NASHVILLE – The State Senate has approved legislation sponsored by Senator Rusty Crowe (R-Johnson City) toughening penalties for those convicted of injuring someone while evading arrest. The “Officer Gary Daugherty Act” is named for a Washington County sheriff’s deputy who was seriously injured while deploying a spike strip to stop a car driven by a fleeing robbery suspect. Daugherty sustained serious injuries that have required multiple surgeries and intensive physical therapy.
“This legislation strengthens our law to place additional jail time and fines on those who injure others during a high speed chase while evading capture,” said Senator Crowe. “Officer Daugherty’s injuries highlight the reason this bill is needed to protect both our police officers, who put their lives on the line to protect the public; and innocent bystanders who are in the path of the fleeing suspect.”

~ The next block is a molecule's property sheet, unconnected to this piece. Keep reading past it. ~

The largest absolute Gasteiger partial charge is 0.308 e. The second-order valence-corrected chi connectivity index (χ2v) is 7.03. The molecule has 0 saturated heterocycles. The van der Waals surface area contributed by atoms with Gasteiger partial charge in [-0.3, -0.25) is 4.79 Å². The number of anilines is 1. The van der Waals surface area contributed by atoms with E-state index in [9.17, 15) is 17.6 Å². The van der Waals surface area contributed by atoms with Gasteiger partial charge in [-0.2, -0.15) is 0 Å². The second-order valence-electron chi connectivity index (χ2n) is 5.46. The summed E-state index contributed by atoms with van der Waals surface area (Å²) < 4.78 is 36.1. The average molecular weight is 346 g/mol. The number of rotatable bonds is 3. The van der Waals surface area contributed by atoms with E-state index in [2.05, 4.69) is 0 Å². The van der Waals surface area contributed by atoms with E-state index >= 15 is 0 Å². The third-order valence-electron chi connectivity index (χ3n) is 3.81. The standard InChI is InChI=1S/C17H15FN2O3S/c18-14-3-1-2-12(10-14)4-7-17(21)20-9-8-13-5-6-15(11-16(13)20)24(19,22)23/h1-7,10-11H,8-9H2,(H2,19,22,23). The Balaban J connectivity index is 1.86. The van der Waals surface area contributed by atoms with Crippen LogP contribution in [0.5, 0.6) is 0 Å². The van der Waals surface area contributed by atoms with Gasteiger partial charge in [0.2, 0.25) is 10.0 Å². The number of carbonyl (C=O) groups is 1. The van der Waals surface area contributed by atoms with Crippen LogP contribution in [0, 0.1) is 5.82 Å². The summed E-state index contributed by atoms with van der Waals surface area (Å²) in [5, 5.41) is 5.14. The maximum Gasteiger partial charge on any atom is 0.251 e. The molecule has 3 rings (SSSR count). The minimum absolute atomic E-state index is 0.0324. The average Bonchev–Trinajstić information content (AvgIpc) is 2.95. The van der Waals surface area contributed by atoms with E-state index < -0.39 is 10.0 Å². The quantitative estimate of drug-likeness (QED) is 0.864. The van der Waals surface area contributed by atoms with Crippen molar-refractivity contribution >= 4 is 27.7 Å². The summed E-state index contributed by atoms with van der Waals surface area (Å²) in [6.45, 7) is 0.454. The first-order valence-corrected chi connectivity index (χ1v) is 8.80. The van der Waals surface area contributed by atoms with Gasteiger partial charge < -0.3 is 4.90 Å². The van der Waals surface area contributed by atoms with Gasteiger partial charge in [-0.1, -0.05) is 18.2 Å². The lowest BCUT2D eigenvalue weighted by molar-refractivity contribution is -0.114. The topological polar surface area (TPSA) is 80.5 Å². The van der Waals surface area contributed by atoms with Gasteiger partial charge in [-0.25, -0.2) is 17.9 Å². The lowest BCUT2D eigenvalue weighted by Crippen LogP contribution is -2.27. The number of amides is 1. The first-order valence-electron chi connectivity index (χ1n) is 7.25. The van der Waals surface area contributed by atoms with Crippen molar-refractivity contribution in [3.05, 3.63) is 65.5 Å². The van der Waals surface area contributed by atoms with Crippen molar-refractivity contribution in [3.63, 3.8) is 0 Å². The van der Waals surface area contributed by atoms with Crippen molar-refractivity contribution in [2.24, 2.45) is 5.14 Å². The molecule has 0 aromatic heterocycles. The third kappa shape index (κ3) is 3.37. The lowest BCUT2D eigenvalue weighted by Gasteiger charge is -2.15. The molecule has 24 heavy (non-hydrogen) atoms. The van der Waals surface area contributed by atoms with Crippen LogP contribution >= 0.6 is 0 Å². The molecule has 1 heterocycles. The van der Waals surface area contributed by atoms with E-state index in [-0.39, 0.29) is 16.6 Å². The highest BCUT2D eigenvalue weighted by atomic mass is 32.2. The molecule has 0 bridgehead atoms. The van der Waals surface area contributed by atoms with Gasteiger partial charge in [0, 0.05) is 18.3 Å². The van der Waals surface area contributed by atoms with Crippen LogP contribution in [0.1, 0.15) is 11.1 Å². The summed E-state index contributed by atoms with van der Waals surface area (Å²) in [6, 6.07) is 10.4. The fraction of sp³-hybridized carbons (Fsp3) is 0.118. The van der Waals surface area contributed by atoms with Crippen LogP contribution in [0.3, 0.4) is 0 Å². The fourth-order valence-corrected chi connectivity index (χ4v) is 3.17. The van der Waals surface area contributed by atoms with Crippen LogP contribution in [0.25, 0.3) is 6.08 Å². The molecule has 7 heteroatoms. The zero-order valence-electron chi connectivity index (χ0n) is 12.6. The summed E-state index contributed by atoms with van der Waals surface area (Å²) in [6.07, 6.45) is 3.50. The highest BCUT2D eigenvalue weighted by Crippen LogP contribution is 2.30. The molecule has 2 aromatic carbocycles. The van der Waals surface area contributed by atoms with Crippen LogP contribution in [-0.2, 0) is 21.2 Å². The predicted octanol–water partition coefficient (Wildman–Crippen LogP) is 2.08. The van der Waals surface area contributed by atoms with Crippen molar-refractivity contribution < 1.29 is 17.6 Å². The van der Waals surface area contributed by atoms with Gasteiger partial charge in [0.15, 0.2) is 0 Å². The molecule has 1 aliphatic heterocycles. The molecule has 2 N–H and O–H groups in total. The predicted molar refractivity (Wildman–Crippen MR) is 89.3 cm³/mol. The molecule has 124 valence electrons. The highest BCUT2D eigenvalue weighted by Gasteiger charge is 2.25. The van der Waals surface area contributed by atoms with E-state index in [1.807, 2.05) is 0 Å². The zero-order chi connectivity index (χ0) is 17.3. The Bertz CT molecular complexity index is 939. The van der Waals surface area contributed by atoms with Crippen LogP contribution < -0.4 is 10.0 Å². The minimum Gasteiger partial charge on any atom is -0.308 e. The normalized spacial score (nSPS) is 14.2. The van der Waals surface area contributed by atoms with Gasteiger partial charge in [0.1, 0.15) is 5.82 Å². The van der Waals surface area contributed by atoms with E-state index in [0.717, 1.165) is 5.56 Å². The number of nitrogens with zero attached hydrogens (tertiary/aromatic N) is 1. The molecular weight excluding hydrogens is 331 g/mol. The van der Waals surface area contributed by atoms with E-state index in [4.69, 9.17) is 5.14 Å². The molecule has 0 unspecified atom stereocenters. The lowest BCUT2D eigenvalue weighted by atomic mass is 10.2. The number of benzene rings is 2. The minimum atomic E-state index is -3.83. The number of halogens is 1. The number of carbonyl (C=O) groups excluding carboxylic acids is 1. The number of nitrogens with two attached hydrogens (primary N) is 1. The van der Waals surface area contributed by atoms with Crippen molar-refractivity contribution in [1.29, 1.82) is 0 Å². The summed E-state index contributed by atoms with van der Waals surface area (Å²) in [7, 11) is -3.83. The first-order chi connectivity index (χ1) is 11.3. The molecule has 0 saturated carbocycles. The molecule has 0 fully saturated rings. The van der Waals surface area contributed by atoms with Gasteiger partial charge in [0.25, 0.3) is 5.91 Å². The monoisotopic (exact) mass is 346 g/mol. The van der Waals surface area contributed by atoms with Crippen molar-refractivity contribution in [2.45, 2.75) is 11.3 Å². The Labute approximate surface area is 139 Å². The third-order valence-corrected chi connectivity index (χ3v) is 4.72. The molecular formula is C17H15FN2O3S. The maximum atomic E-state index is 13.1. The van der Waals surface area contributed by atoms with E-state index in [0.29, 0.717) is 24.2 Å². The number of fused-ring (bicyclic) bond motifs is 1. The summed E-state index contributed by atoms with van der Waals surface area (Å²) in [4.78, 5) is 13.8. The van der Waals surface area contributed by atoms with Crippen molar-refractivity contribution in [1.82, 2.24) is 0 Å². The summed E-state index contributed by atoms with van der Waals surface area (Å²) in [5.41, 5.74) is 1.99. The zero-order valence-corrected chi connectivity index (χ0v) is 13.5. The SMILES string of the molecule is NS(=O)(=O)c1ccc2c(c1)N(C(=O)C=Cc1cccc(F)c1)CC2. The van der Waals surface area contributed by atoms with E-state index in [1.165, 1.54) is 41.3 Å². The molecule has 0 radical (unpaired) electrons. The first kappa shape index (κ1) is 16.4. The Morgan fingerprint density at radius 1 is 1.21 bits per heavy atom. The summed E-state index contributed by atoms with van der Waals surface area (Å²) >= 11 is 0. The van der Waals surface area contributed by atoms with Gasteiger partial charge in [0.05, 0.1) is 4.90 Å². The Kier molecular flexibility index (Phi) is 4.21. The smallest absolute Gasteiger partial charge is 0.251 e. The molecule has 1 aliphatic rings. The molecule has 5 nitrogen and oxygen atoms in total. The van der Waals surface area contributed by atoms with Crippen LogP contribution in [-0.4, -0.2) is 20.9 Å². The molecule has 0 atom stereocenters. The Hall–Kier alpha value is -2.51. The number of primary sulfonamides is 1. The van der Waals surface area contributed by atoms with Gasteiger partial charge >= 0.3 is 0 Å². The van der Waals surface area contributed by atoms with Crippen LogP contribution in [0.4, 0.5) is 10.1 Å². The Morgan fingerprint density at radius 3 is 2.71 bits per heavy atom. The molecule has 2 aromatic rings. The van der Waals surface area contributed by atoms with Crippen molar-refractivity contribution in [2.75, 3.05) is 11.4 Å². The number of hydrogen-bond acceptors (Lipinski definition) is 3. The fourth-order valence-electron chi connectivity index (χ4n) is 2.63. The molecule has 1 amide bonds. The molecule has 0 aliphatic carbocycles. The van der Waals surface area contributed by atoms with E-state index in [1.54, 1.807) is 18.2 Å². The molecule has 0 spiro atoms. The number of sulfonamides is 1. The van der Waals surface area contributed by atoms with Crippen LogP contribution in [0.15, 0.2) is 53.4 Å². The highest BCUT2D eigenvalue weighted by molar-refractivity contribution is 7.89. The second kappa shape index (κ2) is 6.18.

Under current law, a person can be prosecuted for Class D felony for “creating a risk of death or injury to innocent bystanders or other third parties.” A Class D felony offense is punishable by 2 to 12 in prison and a fine of $5,000 on first offense. However, if a bystander is injured or killed, the punishment remains the same. Crowe said Tennessee’s aggravated assault statute by recklessness, which also may apply in these situations, is a Class D felony as well. Senate Bill 1783 rewrites the state’s evading arrest law to require that a person be charged with a Class C felony if someone sustains serious bodily injury as a result of a suspect evading arrest in a motor vehicle. The Class C offense elevates penalties to 3 to 15 years in prison and a fine of $10,000 on first offense.
“This bill may not ease the pain and suffering of Officer Daugherty, but I hope that it does help in making it clear that such actions by a fleeing suspect will not result in a slap on the wrist,” added Crowe. “This legislation puts teeth in the law by making penalties more in line with the severity of this crime.”